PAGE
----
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Get out and active in Hadrian’s Wall Country

19th October 2009 Print
Get out and active in Hadrian’s Wall Country

Families are being urged to enjoy the great outdoors and stunning autumnal scenery of Hadrian’s Wall Country this October half term. Getting fit and active couldn’t be more enjoyable with dramatic walks and cycle rides and a new Go Ape aerial assault course, set against some of England’s most beautiful scenery.

An improved website, with an array of selected featured properties and the Hadrian’s Wall Country AD122 Bus mean it’s also very easy to find the right accommodation and get around the area once you arrive.

Get walking

Take in some culture and enjoy some of the most impressive sections of Hadrian’s Wall with the Once Brewed, Vindolanda and Housesteads Walk.

A mixture of rugged crags and steeper slopes as well as gentler farm tracks, the walk includes the two major Roman forts at Housesteads and Vindolanda, as well as passing many other important historical sites.

The walk also takes in the ‘Robin Hood Tree’ at Sycamore Gap, made famous after its use as a location in the film Robin Hood Prince of Thieves.

For more details of this, and a host of other circular walks, including downloadable route maps, visit

Get cycling

Visitors who prefer to travel on two wheels rather than two legs can also take advantage of some impressive cycle routes.

The 174-mile Hadrian’s Cycleway goes through the entire World Heritage Site and combines existing shorter cycle routes, quiet roads and off-road tracks. Clearly signposted, Hadrian’s Cycleway takes cyclists near many major Roman sites, and other attractions are just a short distance from the main route.

If you only have time for a shorter trip you could try the Aydon Castle and Corbridge ride, which is a moderate 14.5 mile ride along quiet country lanes through rolling Hadrian’s Wall countryside. It takes in the twin cultural centres of Aydon Castle and Corbridge Roman town with plenty of opportunities for rest and snack stops on the way.

To download a route map for this and other easy ‘do in a day’ routes, visit

Get up in the air

Hadrian’s Wall Country also now has its very own high wire forest adventure thanks to the ever popular Go Ape, and their course in the grounds of historic Matfen Hall in Northumberland, which opened this year.

Go Ape involves dramatic obstacle courses high up in the forest canopy, including ladders, walkways, bridges, tunnels and zip wires to bring visitors back down to earth the fun way.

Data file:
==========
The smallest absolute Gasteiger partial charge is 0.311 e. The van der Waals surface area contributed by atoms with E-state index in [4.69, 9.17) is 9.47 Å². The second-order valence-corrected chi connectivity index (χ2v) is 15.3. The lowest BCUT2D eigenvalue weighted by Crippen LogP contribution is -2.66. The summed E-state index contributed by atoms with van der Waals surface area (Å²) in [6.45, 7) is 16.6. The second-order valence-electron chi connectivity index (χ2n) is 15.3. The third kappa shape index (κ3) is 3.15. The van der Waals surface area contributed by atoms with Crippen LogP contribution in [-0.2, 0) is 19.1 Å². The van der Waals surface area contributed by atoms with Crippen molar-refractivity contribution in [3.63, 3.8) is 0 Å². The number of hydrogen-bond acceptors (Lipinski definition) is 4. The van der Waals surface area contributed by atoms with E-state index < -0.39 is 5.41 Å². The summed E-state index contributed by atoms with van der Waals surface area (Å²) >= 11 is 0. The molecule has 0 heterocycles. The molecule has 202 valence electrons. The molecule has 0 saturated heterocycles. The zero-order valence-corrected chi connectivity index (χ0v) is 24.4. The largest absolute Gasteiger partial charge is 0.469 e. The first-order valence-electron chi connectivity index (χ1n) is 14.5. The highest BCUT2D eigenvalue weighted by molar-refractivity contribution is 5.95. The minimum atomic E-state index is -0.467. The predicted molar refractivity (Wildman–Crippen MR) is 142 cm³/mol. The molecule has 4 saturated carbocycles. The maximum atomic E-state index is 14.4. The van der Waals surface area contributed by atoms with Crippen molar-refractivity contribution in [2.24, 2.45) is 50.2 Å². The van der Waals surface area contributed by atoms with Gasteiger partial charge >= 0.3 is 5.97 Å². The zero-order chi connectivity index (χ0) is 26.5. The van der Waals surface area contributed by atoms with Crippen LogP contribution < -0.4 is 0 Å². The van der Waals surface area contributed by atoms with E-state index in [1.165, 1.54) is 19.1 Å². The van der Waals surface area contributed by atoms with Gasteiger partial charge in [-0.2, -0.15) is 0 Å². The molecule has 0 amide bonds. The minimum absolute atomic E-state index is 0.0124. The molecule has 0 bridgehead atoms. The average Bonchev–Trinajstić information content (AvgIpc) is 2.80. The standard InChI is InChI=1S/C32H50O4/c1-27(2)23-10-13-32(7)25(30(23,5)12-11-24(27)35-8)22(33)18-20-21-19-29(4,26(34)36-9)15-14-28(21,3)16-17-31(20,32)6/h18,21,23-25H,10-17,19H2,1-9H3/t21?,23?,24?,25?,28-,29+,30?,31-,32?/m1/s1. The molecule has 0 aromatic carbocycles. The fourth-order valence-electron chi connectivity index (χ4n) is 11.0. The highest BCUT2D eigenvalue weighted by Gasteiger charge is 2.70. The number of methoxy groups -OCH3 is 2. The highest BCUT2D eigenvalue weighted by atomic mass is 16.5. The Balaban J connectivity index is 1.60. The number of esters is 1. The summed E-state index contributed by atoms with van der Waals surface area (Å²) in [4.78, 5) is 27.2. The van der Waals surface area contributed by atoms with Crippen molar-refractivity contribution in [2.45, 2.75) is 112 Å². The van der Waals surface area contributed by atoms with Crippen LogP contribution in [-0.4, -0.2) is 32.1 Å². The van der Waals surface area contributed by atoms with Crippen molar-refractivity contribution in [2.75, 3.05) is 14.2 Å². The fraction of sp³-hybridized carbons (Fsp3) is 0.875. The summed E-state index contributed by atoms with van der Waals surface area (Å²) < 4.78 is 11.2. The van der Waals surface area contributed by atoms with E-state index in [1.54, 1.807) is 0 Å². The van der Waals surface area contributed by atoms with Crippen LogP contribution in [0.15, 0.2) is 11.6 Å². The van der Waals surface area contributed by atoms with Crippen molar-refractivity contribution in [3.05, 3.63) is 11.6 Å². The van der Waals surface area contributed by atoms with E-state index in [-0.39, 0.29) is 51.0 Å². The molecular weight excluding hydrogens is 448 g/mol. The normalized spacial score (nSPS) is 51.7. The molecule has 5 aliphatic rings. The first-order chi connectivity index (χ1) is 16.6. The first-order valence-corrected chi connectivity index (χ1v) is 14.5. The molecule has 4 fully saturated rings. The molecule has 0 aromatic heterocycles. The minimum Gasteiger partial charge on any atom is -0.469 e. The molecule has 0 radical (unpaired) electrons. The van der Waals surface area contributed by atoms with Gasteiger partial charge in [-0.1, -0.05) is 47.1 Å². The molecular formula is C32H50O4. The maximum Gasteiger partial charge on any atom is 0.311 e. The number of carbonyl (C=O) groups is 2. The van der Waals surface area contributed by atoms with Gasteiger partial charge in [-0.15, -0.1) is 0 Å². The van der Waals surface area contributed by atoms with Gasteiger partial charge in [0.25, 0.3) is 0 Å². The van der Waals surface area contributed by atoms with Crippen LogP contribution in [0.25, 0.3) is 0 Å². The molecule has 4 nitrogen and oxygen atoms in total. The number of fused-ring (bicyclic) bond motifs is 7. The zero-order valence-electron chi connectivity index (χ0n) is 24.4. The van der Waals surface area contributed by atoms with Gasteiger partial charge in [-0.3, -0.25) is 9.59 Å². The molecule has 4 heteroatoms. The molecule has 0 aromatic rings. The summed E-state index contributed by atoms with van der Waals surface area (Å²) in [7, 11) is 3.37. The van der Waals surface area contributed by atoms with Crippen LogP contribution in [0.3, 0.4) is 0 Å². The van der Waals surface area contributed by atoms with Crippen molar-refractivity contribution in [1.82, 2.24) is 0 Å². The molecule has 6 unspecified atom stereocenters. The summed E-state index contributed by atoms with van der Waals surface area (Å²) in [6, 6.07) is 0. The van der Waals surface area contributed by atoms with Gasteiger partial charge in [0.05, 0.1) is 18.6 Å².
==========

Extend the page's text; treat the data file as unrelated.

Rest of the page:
For more information on the course including opening times and availability, see

Get there by bus

The Hadrian’s Wall Country AD122 Bus service provides an easy and green way to get around the area.

Last autumn The Guardian described the service as ‘highly recommended’. It provides connections to train stations in Newcastle and Carlisle and visits many of the key attractions along the Wall such as Housesteads, Birdoswald Roman Fort and Vindolanda.

Hadrian’s Wall Heritage Ltd has designed a series of itineraries for Great Days Out in Hadrian’s Wall Country – all of which can be enjoyed using the AD122 buses. There are eight itineraries including ‘The Maximus Trip’, which connects Roman-mad families to some of the most impressive Roman forts.

For those who would prefer to spend a more leisurely day pottering around a pretty market town there is the ‘Tea and shopping trip’, which takes visitors through Hadrian’s Wall Country via Hexham to enjoy a spot of shopping, lunch and tea.

Further information, including a timetable and the itineraries, can be found on the Hadrian’s Wall website at

Get the best accommodation

It is now possible to book accommodation in Hadrian’s Wall Country and check availability online at Visitors can filter their search using a number of different options including accommodation type, awards, and suitability for families, disabled people, walkers, cyclists and those with pets. The site also includes details about any special offers being provided by accommodation providers.

Hadrian's Wall, Britain's longest monument, was built in AD122 by the Roman army on the orders of the emperor Hadrian. It is 73 miles (or 80 Roman miles) long and was once 15 feet high and up to 10 feet thick.

The Frontiers of the Roman Empire World Heritage Site spans the north of England from Ravenglass on the Cumbrian coast to South Shields on the North East.

More Photos - Click to Enlarge

Get out and active in Hadrian’s Wall Country